Types of academic sources
1. Scholarly publications (Journals)
Scholarly resources (sometimes called academic resources) have the following qualities:
- Written by experts with credentials or affiliations (PhD, M.D.)
- Written for other experts - each work is a voice in an ongoing conversation
- Scholarly language - technical, discipline-specific vocabulary
- Verifiable and reliable evidence - look for citations
- Peer reviewed - editorial process where other experts review and assess information
Peer review is an important process in scholarly communication. The process of peer review is supposed to ensure that corrections are made to an article before publication, holding the article's content to a higher standard.
Scholarly journals are the main publication format for scholarly research. Most scholarly journals are available for students online and are accessible through library databases. Find out more about library databases below.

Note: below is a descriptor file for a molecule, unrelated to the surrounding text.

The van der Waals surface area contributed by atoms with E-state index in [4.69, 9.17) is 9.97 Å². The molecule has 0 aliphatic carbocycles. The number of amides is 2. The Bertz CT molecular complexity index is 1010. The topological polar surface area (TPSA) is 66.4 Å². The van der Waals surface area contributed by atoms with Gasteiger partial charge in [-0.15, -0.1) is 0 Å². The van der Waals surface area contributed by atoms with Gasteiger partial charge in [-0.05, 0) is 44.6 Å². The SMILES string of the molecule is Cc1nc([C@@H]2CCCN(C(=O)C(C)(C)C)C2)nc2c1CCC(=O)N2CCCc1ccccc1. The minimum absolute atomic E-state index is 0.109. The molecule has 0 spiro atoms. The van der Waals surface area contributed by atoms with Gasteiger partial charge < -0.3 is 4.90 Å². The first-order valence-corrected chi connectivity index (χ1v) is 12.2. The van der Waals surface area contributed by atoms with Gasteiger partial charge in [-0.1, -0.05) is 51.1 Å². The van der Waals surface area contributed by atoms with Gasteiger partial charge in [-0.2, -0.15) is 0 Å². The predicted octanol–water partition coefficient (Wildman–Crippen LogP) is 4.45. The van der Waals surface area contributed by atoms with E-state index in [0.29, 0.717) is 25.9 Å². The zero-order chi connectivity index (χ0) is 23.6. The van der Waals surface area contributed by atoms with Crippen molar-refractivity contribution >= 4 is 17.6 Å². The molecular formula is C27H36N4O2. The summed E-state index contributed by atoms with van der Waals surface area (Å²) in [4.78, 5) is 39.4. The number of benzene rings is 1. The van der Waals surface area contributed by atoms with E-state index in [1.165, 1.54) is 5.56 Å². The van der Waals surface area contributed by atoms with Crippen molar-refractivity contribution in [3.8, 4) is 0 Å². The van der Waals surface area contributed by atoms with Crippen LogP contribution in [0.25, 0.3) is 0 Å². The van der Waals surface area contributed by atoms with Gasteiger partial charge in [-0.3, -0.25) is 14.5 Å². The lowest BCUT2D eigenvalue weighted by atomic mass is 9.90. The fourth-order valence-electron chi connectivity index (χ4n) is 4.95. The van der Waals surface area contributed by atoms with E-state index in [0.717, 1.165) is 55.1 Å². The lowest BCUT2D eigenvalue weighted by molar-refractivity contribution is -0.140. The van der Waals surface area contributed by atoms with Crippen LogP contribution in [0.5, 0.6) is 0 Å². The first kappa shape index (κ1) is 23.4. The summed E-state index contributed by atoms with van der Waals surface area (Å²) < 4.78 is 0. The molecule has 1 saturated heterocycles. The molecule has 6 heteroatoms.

2. Books / Book Chapters
Many academic books will be edited by an expert or group of experts. Often, books are a good source for a thorough investigation of a topic. Unlike a scholarly article, which will usually focus on the results of one research project, a book is likely to include an overview of research or issues related to its topic.
3. Conference proceedings
Conference proceedings are compilations of papers, research, and information presented at conferences. Proceedings are sometimes peer-reviewed and are often the first publication of research that later appears in a scholarly publication (see above!). Proceedings are more commonly encountered (via databases and other searching) in science and engineering fields than in the arts and humanities.
4. Theses & Dissertations
Theses and dissertations are the result of an individual student's research while in a graduate program. They are written under the guidance and review of an academic committee but are not considered "peer-reviewed" or "refereed" publications.